“We always go in with a victory in mind, and that sets the idea and the mindset for all the teammates: You always go for the three points.”
Iceland also benefits from having a de facto coach on the pitch. Eidur Gudjohnsen is the country’s most famous player, having won titles with Chelsea and Barcelona. The 37-year-old came out of international retirement to give it one more go at the Euros in France this month.
Although he’ll be limited to a reserve role, Gudjohnsen’s experience is invaluable. Iceland has beaten teams with stars from some of the biggest clubs in the world, but its most notable starter is midfielder Gylfi Sigurdsson of Swansea, hardly a household name.
Skulason says playing alongside Gudjohnsen, a role model who was a teammate of Lionel Messi at Barcelona, was surreal at first but “quite awesome.”
“Of course when he talks, you listen,” Skulason says, listing Gudjohnsen’s achievements, including winning the Premier League, La Liga and the Champions League. “So when he says something you listen; even if you don’t agree, you listen.”
Another development to change the face of Icelandic soccer was the construction of dozens of full-size indoor facilities that allowed youths — known as the “indoor kids” — to train year-round, shielded from the brutal elements of the country.
The buildup neatly coincided with a domestic coaching boom. Iceland boasts over 600 holders of a UEFA B licence, according to the BBC, an unusually high number for its size.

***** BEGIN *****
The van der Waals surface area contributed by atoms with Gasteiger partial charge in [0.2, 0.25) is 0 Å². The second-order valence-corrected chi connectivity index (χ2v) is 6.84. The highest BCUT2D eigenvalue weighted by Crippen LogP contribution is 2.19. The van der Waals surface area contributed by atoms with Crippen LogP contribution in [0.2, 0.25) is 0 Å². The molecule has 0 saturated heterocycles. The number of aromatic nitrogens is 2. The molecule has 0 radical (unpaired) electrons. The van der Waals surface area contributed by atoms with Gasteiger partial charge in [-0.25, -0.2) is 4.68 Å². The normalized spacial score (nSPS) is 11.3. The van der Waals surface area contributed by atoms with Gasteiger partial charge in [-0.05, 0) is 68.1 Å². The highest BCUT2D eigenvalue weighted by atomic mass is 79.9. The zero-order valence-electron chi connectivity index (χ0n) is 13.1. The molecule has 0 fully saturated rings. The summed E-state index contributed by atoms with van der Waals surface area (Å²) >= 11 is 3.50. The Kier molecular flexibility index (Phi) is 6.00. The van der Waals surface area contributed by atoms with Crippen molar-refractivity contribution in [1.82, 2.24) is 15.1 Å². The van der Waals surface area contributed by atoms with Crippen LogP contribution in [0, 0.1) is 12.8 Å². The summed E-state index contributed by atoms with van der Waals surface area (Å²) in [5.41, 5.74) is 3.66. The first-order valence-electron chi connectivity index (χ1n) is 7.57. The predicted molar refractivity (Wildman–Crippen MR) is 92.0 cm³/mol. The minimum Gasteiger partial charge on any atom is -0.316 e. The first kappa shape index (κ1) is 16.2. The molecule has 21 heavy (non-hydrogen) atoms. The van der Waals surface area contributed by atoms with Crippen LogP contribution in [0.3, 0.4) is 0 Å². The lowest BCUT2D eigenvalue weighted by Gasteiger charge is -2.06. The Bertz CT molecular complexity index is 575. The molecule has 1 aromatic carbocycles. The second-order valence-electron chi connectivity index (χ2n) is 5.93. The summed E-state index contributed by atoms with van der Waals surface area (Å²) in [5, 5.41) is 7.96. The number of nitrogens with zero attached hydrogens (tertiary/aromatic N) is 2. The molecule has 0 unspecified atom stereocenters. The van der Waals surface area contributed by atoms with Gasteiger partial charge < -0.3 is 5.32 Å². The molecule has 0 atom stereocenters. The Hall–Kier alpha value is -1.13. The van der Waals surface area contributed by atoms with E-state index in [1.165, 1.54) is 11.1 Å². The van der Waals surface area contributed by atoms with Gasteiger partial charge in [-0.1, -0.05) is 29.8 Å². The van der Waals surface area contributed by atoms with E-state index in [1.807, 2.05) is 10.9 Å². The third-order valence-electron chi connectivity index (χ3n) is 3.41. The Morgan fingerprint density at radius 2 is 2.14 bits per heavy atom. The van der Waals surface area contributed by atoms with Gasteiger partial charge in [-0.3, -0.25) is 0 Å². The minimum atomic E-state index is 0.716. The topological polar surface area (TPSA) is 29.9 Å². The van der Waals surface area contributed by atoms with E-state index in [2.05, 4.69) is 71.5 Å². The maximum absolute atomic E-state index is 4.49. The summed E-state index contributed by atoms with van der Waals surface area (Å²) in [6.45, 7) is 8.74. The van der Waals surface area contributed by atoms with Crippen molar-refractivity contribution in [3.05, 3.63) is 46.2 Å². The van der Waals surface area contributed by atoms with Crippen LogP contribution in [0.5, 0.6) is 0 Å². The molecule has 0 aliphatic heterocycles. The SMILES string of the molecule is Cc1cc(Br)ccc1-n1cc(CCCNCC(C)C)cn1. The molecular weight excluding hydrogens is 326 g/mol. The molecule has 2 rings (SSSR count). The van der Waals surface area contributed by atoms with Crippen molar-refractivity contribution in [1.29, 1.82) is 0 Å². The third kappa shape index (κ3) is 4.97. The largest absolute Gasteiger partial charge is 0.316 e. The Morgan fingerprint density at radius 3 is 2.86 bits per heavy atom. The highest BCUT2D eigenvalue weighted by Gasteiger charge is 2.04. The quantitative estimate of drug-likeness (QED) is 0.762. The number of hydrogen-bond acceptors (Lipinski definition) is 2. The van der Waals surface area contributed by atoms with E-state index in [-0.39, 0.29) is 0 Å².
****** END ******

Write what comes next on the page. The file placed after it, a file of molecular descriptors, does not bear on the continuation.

The two factors blended together to yield technically gifted players like Swansea’s Sigurdsson, who had the luxury of honing his skills on artificial turf.
“Most of the guys on the national team were playing on stones outside in the snow in the winter,” laughs Skulason, amused at the pace of change in his homeland.
“When I was playing we used to run outside in snow and gravel so it’s not really compatible,” Aranson concurs. “It definitely helps in the technical ability in the younger generation. It’s very helpful in teaching people skills, because there are never any variables; you always know how the ball is going to come to you.”
But Iceland’s biggest advantage is derived because of the country’s miniscule population, not in spite of it: Team chemistry.
“I’ve played with most of them in the youth national team so we know each other pretty well,” says Skulason. “That’s one of the positive things about our national team, how we are good friends and how easy it is to be with each other.
“I think it helps a lot, because we’re not afraid to criticize each other or talk about things with each other.”
That revelry should come in handy when Iceland faces its first opponent in Euro 2016. Portugal, featuring a certain superstar named Cristiano Ronaldo, will surely be thinking about padding its goal difference early against the great underdogs come June 14 in Saint-Étienne.
But if the Icelandic defenders are nervous about the prospect of facing one of the game’s greatest ever goal scorers in his prime, they’re hardly showing it.
“We’re not afraid. We’ve played better teams — probably not better players — but we’ve played better teams than Portugal and come out victorious,” says Arnason, who calls Ronaldo “one of the three best players who ever lived.”
“It’s all about how we set up to play him,” he adds. “If one of us gets caught man vs. man, it’s usually going to be him that’s going to be victorious, but if we can inflict ourselves on them and play the way we want to play, then anything’s possible.”
That message has been delivered loud and clear to Iceland’s qualifying opponents; now it’s the rest of the Europe’s turn to take notice.